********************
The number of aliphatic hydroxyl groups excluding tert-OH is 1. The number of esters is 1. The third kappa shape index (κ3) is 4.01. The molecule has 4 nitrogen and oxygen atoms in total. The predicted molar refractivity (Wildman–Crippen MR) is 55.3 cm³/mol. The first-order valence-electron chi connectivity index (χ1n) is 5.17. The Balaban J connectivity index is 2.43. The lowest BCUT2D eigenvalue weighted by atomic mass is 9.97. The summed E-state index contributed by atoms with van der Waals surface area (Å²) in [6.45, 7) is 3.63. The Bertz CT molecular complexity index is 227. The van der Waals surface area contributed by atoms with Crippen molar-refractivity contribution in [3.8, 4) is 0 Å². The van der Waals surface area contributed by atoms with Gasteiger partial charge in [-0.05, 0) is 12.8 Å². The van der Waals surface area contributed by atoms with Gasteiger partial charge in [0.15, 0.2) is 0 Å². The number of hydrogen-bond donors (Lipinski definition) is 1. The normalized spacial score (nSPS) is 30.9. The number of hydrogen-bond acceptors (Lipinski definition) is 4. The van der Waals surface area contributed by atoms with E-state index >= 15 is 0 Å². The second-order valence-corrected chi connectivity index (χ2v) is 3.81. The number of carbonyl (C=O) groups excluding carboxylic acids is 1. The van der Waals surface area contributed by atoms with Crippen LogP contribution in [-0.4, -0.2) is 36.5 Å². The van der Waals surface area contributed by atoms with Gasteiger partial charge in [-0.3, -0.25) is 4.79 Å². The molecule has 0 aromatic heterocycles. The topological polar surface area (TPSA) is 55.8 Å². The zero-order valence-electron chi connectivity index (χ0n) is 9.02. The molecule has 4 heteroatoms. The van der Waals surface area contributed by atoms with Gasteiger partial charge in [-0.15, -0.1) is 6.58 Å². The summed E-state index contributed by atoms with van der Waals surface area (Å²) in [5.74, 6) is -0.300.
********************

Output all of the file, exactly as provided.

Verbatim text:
The number of aliphatic hydroxyl groups excluding tert-OH is 1. The number of esters is 1. The third kappa shape index (κ3) is 4.01. The molecule has 4 nitrogen and oxygen atoms in total. The predicted molar refractivity (Wildman–Crippen MR) is 55.3 cm³/mol. The first-order valence-electron chi connectivity index (χ1n) is 5.17. The Balaban J connectivity index is 2.43. The lowest BCUT2D eigenvalue weighted by atomic mass is 9.97. The summed E-state index contributed by atoms with van der Waals surface area (Å²) in [6.45, 7) is 3.63. The Bertz CT molecular complexity index is 227. The van der Waals surface area contributed by atoms with Crippen molar-refractivity contribution in [3.8, 4) is 0 Å². The van der Waals surface area contributed by atoms with Gasteiger partial charge in [-0.05, 0) is 12.8 Å². The van der Waals surface area contributed by atoms with Gasteiger partial charge in [0.15, 0.2) is 0 Å². The number of hydrogen-bond donors (Lipinski definition) is 1. The normalized spacial score (nSPS) is 30.9. The number of hydrogen-bond acceptors (Lipinski definition) is 4. The van der Waals surface area contributed by atoms with E-state index >= 15 is 0 Å². The second-order valence-corrected chi connectivity index (χ2v) is 3.81. The number of carbonyl (C=O) groups excluding carboxylic acids is 1. The van der Waals surface area contributed by atoms with Crippen LogP contribution in [-0.4, -0.2) is 36.5 Å². The van der Waals surface area contributed by atoms with Gasteiger partial charge in [-0.3, -0.25) is 4.79 Å². The molecule has 0 aromatic heterocycles. The topological polar surface area (TPSA) is 55.8 Å². The zero-order valence-electron chi connectivity index (χ0n) is 9.02. The molecule has 4 heteroatoms. The van der Waals surface area contributed by atoms with Gasteiger partial charge in [-0.15, -0.1) is 6.58 Å². The summed E-state index contributed by atoms with van der Waals surface area (Å²) in [5.74, 6) is -0.300.